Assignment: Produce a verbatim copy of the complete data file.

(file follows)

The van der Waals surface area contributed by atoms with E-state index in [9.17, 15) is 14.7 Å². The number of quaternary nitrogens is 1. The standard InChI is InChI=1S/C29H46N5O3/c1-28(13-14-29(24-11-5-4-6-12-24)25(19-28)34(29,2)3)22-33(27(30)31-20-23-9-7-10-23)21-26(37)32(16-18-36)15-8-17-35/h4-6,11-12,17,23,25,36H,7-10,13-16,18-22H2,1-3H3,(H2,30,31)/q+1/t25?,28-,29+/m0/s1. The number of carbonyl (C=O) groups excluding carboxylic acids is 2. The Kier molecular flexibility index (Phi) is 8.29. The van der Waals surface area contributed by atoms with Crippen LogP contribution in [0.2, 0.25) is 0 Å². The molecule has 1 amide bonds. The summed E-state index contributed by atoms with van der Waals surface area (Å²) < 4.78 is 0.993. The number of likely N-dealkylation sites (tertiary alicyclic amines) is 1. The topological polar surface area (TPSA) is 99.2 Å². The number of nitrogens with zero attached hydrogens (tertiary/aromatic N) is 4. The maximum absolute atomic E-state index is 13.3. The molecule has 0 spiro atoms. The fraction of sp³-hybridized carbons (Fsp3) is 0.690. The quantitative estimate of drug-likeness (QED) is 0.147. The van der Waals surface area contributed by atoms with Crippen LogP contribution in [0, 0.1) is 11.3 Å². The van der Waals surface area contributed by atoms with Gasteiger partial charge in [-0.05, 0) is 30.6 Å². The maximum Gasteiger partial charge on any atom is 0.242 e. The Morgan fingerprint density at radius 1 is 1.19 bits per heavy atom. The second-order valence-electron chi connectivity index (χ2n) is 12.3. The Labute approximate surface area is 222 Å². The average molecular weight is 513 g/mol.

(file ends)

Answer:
The van der Waals surface area contributed by atoms with E-state index in [9.17, 15) is 14.7 Å². The number of quaternary nitrogens is 1. The standard InChI is InChI=1S/C29H46N5O3/c1-28(13-14-29(24-11-5-4-6-12-24)25(19-28)34(29,2)3)22-33(27(30)31-20-23-9-7-10-23)21-26(37)32(16-18-36)15-8-17-35/h4-6,11-12,17,23,25,36H,7-10,13-16,18-22H2,1-3H3,(H2,30,31)/q+1/t25?,28-,29+/m0/s1. The number of carbonyl (C=O) groups excluding carboxylic acids is 2. The Kier molecular flexibility index (Phi) is 8.29. The van der Waals surface area contributed by atoms with Crippen LogP contribution in [0.2, 0.25) is 0 Å². The molecule has 1 amide bonds. The summed E-state index contributed by atoms with van der Waals surface area (Å²) < 4.78 is 0.993. The number of likely N-dealkylation sites (tertiary alicyclic amines) is 1. The topological polar surface area (TPSA) is 99.2 Å². The number of nitrogens with zero attached hydrogens (tertiary/aromatic N) is 4. The maximum absolute atomic E-state index is 13.3. The molecule has 0 spiro atoms. The fraction of sp³-hybridized carbons (Fsp3) is 0.690. The quantitative estimate of drug-likeness (QED) is 0.147. The van der Waals surface area contributed by atoms with Crippen LogP contribution in [0, 0.1) is 11.3 Å². The van der Waals surface area contributed by atoms with Gasteiger partial charge in [-0.05, 0) is 30.6 Å². The maximum Gasteiger partial charge on any atom is 0.242 e. The Morgan fingerprint density at radius 1 is 1.19 bits per heavy atom. The second-order valence-electron chi connectivity index (χ2n) is 12.3. The Labute approximate surface area is 222 Å². The average molecular weight is 513 g/mol.